Documentation:Notes and definitions for soldier remembrance pages


  • The information in our Rolls of Honour have been compiled using two primary sources: HMSO's Soldiers Died in the Great War 1914-19, Volume 39, The Border Regiment and the Commonwealth War Graves Commission database. These have been used for consistency to ensure that any transcriptions are as accurate as possible, with the exception of discrepancies between the two sources and typos that occur from time to time. Additional sources, where used, have been referenced separately.
  • For soldiers that survived the war, their remembrance pages are slightly different insofar as not containing the memorial scroll and, for obvious reasons, not being listed in the Rolls of Honour. However, it is our overall aim that each individual irrespective of whether he died in the war or not will eventually have his own remembrance page and will always be Remembered with Honour.
  • For the primary Roll of Honour of this site (Lonsdale Battalion Roll of Honour) a secondary and carefully researched source, The Lonsdale War Grave Project, has been used to fill in some gaps with information not available in the aforementioned sources. This additional source has some materials included here and it is appropriate that acknowledgement should be given to the creator and administrator of that worthy project. Permission has been kindly granted for use here.


  • Place names: Where soldiers were born, enlisted and died (or buried) have been listed as it was originally published in Soldiers Died in the Great War 1914-19, Volume 39, The Border Regiment. As a result you may notice some variations in spelling due to a combination of factors including the changes made in the Governmental reform of 1965 and 1974. Some place names changed and some county borders were moved, either enlarging or reducing the historic counties in overall size. It may be possible that a town once belonging to an historic county could now belong to another when the borders of those reformed counties moved.
  • Residence: This is where the individual resided before signing up. All place names typically identify their original, historic counties (contemporary to the War) and may not represent present-day county and metropolitan boundaries (see above).
  • Attachments: A soldier's attachment to or from other unit(s).
  • Transfers: A soldier's transfer to or from other unit(s).
  • Former units: A soldier's previous military unit(s) before serving with the final unit in which he served.
  • Commands held: Refers to commanding officers and the unit(s) they commanded.
  • Theatres: Referring to the large geographical areas, mainly countries, where battles were fought throughout the War: France and Flanders, Italy, Gallipoli, Egypt etc.
  • Battles: A listing of any notable battles or wars in which the individual participated during his years of service.
  • Tactics:
  • Awards or Decorations: These are included if a soldier was awarded, for instance, the Distinguished Conduct Medal. This field is usually left blank although many casualties of the Border Regiment were awarded for conspicuous gallantry and devotion to duty. This terminology was usually used in awards such as DCM citations. A full list of Distinguished Conduct Medal Citations has been transcribed. Other examples of decoration you will occasionally come across are the Victoria Cross, the Military Cross, Military Medal and the Distinguished Service Order.
  • Medals: The medals a soldier was awarded for certain involvements during the War. These usually had varying, qualifying factors. The main three are the Victory Medal, the British War Medal and the 1914–15 Star.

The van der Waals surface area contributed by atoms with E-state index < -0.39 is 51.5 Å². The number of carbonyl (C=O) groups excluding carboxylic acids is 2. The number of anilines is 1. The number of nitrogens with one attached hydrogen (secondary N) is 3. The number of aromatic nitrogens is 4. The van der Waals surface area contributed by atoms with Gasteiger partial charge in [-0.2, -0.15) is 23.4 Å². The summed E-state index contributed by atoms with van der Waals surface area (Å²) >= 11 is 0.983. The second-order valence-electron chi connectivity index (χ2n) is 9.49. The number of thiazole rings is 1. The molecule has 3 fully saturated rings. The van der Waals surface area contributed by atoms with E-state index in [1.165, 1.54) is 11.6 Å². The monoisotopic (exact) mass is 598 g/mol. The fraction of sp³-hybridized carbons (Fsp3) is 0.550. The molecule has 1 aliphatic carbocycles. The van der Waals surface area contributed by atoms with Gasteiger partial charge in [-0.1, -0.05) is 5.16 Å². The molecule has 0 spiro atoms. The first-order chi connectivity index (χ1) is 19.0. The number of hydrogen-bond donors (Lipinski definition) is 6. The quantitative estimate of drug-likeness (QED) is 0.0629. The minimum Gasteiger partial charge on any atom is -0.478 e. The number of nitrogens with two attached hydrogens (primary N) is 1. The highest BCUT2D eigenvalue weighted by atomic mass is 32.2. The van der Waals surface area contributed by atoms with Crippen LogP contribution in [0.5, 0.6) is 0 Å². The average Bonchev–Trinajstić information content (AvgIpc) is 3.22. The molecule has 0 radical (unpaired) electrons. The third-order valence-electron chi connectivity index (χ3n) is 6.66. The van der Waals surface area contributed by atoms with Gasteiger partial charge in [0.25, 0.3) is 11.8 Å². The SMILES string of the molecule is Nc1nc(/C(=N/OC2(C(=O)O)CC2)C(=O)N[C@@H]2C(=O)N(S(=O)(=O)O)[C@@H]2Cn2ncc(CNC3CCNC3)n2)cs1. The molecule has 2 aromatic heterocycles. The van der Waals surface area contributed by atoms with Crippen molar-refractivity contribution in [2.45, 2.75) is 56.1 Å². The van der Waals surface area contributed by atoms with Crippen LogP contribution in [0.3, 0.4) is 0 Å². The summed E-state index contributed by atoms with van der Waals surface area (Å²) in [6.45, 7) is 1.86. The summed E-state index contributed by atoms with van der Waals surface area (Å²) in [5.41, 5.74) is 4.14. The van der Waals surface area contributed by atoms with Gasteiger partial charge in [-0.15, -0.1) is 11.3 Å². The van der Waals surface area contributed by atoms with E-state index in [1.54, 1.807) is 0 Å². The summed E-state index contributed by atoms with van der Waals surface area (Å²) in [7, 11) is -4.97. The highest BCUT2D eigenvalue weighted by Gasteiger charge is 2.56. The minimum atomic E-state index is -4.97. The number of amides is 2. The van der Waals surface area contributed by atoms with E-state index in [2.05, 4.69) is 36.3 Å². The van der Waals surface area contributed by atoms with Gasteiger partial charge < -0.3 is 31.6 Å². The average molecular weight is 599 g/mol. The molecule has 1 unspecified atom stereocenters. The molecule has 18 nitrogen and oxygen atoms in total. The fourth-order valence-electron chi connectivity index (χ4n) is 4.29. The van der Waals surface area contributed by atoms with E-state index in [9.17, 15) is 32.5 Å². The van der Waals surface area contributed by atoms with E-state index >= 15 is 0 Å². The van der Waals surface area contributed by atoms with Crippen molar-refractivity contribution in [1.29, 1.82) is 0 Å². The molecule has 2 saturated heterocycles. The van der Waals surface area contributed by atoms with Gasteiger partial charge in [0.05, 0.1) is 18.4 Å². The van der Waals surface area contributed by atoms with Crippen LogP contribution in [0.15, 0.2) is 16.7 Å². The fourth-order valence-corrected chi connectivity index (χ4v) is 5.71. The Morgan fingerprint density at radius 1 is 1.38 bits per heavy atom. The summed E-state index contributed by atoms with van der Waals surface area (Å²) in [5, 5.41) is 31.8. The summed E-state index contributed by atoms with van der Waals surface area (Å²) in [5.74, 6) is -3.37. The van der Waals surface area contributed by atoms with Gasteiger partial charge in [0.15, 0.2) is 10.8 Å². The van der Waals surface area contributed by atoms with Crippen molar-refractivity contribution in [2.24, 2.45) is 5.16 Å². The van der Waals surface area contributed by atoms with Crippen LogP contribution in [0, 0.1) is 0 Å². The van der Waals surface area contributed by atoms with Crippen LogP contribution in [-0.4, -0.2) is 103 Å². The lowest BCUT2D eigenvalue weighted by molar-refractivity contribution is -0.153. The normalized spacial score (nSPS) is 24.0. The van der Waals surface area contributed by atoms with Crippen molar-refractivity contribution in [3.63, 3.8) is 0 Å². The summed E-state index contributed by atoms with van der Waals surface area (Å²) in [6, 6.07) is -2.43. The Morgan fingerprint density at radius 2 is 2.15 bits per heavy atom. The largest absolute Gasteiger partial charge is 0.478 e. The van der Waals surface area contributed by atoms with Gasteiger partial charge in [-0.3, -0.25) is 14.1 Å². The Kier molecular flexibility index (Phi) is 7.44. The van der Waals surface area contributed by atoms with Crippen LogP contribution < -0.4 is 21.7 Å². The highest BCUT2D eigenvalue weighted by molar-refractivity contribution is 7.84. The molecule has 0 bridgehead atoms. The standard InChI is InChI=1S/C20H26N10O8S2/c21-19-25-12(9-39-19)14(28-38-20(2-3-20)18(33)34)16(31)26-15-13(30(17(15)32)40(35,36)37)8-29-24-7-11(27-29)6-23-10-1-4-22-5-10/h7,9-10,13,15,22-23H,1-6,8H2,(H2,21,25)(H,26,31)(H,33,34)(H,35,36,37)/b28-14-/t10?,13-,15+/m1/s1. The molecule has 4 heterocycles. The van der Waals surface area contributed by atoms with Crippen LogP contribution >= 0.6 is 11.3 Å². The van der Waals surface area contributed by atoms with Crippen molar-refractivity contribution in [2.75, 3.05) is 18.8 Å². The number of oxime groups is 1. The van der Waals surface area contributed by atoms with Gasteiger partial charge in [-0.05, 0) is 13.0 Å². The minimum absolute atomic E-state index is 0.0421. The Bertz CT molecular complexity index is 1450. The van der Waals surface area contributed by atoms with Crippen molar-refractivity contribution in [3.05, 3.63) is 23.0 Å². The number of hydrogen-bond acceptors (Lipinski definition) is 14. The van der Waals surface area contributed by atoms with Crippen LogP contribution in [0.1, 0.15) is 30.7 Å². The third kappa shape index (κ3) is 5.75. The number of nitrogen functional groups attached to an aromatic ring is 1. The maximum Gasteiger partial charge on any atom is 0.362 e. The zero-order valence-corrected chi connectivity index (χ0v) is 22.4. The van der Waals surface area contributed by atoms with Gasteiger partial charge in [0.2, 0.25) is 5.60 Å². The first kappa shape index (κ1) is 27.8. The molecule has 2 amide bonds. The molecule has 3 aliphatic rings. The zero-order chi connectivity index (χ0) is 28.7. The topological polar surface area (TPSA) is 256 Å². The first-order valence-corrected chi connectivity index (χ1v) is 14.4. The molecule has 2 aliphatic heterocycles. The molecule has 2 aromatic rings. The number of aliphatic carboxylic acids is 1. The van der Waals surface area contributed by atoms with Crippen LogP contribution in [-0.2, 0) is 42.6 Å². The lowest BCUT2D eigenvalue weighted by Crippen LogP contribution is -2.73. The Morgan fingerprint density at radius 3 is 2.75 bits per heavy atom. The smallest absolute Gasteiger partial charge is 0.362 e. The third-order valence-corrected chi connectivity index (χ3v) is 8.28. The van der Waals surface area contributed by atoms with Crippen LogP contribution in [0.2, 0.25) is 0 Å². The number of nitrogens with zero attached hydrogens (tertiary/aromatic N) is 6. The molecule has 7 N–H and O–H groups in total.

• Mentioned in Dispatches: Sometimes shorted to MiD. An individual whose name appeared in an official report, usually written by a superior officer, sent to the high command and detailed the meritorious or gallant action of the individual in the face of the enemy.
  • How died can be somewhat ambiguous, for instance d. simply signifies that the soldier died but does not elaborate any further. This could mean he died as a result of sickness such as dysentry, colitis, pneumonia or malaria etc., or possibly an accidental death. Some soldiers have died from accidental discharge when cleaning their weapon. Two of the main ways soldiers died is killed in action and having died of wounds.
  • Nationality: Where known the nationality will primarily relate to the country in which the individual was born, even if he moved to another country at an early age.
  • Newspapers: Additional information about soldiers could be ascertained from various local newspaper articles and press appreciations. Many soldiers of all ranks were personally named in their local newspapers especially when they published articles pertaining to the missing and dead. Names also appeared when soldiers wrote letters home as a way of reaching out to loved ones and giving thanks for packages of cigarettes and other hard-to-get items at the front. Officers would have been gazetted when, for example, he commissioned or promoted. These are usually sourced in the London and Edinburgh Gazettes and their corresponding supplements.
  • Military abbreviations: Many have been included throughout the site including the soldier remembrance pages. Typically, these abbreviations vary considerably, however, the full term usage is preferred. For example, the rank of Private is used extensively but you may see it abbreviated to Pte. or Pvt. The rank of Sergeant is sometimes spelt the archaic way of Serjeant or Sjt., but this largely depends on the source material. Lance Corporal is almost always abbreviated to L/Cpl. and Company Sergeant Major is simply CSM. There are many more military-based abbreviations, acronyms and initials used extensively throughout the First World War, but you get the point from these few examples.
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